Racial or religious profiling has so far proved to be ineffective in fighting terrorism, say two United Nations human rights experts.
They have welcomed the end of a “discriminatory and ineffective” counter-terrorism measure adopted in the United States after the 11 September 2001 terrorist attacks.
The experts’ comments follow the US Government’s decision to dismantle the National Security Entry-Exit Registration System (NSEERS) for citizens of 25 countries, all in the Middle East, South Asia or North Africa.
“Effective counter-terrorism strategies and legislation should not be based on preconceptions or misunderstandings about the groups that are most susceptible to radicalization or violent extremism,” said the UN Special Rapporteurs on racism and xenophobia, Mutuma Ruteere, and on freedom of religion or belief, Ahmed Shaheed.
“Such strategies should be developed by relying on evidence to ensure a proper understanding of the national and local issues,” they added. “This will not only ensure that all at-risk communities are adequately engaged with, but also that entire communities and ethnic or religious groups are not stigmatized or discriminated against.”
Mr. Ruteere stressed that “counter-terrorism measures must not discriminate against non-citizens, in purpose or effect, on the grounds of race, colour, descent, or national or ethnic origin.”
“I remain hopeful that the new U.S. administration can learn from the shortcomings of the NSEERS and adopt a non-discriminatory approach to counter-terrorism policies,” he stated.
Not a single terrorism prosecution has been brought across the country among the 80,000 Arabs, Muslims and South Asians who registered for NSEERS. Although deportation proceedings were started against some 14,000 of them, none has been found to have links to any terrorist or violent activities.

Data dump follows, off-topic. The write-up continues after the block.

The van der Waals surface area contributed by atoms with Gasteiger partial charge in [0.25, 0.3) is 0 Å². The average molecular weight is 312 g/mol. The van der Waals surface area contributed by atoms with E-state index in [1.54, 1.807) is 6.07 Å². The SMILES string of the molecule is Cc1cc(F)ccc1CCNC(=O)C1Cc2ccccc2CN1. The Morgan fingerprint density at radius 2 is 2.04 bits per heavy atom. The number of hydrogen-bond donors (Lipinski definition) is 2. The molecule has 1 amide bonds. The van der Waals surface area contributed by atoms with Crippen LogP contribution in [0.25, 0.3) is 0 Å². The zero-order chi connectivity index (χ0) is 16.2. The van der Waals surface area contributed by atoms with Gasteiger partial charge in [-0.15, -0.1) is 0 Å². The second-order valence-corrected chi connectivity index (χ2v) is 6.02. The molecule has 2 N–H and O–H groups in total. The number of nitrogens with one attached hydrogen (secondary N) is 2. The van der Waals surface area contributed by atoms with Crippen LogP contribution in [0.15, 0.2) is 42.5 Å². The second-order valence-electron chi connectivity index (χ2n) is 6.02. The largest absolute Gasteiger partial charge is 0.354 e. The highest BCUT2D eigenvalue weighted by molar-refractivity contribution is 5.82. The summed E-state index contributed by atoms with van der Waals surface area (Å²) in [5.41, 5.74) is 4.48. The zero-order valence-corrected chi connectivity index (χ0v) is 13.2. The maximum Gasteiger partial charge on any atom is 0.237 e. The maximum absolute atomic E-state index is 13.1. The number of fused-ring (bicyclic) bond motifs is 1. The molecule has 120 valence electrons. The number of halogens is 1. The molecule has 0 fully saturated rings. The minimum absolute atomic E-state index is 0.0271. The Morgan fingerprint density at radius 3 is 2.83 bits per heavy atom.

“Discrimination between human beings on the grounds of religion or belief constitutes an affront to human dignity and a disavowal of the principles of the Charter of the United Nations,” said Mr. Shaheed.
“This kind of discrimination is a violation of the human rights and fundamental freedoms proclaimed in the Universal Declaration of Human Rights and described in detail in the International Covenants on Human Rights,” he emphasized.
The Special Rapporteurs are part of what is known as the Special Procedures of the Human Rights Council. Special Procedures, the largest body of independent experts in the UN Human Rights system, is the general name of the Council’s independent fact-finding and monitoring mechanisms that address either specific country situations or thematic issues in all parts of the world.
Special Procedures’ experts work on a voluntary basis; they are not UN staff and do not receive a salary for their work. They are independent from any government or organization and serve in their individual capacity.
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